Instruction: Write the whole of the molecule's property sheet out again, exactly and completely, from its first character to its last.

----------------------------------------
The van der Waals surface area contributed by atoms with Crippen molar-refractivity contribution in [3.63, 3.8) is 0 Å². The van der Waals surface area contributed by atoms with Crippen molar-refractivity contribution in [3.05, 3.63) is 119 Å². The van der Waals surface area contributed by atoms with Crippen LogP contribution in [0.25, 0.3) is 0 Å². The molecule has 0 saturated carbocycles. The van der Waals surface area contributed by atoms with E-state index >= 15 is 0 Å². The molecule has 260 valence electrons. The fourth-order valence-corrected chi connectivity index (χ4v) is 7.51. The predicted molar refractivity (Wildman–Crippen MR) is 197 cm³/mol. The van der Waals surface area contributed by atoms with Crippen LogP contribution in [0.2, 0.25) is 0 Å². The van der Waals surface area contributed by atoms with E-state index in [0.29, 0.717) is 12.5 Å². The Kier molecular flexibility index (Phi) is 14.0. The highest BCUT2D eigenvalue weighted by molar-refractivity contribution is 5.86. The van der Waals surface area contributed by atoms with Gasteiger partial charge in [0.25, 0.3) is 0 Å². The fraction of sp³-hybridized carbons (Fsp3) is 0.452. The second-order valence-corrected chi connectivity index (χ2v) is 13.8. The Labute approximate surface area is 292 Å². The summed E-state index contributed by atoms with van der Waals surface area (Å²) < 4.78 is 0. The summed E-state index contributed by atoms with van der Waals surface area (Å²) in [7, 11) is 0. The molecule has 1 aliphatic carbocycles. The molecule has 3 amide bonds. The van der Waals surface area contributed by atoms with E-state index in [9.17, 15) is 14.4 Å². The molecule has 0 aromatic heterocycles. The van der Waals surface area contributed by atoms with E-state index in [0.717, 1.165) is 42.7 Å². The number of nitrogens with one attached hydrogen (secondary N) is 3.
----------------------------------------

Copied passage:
The van der Waals surface area contributed by atoms with Crippen molar-refractivity contribution in [3.63, 3.8) is 0 Å². The van der Waals surface area contributed by atoms with Crippen molar-refractivity contribution in [3.05, 3.63) is 119 Å². The van der Waals surface area contributed by atoms with Crippen LogP contribution in [0.25, 0.3) is 0 Å². The molecule has 0 saturated carbocycles. The van der Waals surface area contributed by atoms with E-state index >= 15 is 0 Å². The molecule has 260 valence electrons. The fourth-order valence-corrected chi connectivity index (χ4v) is 7.51. The predicted molar refractivity (Wildman–Crippen MR) is 197 cm³/mol. The van der Waals surface area contributed by atoms with Crippen LogP contribution in [0.2, 0.25) is 0 Å². The van der Waals surface area contributed by atoms with E-state index in [0.29, 0.717) is 12.5 Å². The Kier molecular flexibility index (Phi) is 14.0. The highest BCUT2D eigenvalue weighted by molar-refractivity contribution is 5.86. The van der Waals surface area contributed by atoms with Gasteiger partial charge in [0.25, 0.3) is 0 Å². The fraction of sp³-hybridized carbons (Fsp3) is 0.452. The second-order valence-corrected chi connectivity index (χ2v) is 13.8. The Labute approximate surface area is 292 Å². The summed E-state index contributed by atoms with van der Waals surface area (Å²) < 4.78 is 0. The summed E-state index contributed by atoms with van der Waals surface area (Å²) in [7, 11) is 0. The molecule has 1 aliphatic carbocycles. The molecule has 3 amide bonds. The van der Waals surface area contributed by atoms with E-state index in [9.17, 15) is 14.4 Å². The molecule has 0 aromatic heterocycles. The van der Waals surface area contributed by atoms with E-state index in [0.717, 1.165) is 42.7 Å². The number of nitrogens with one attached hydrogen (secondary N) is 3.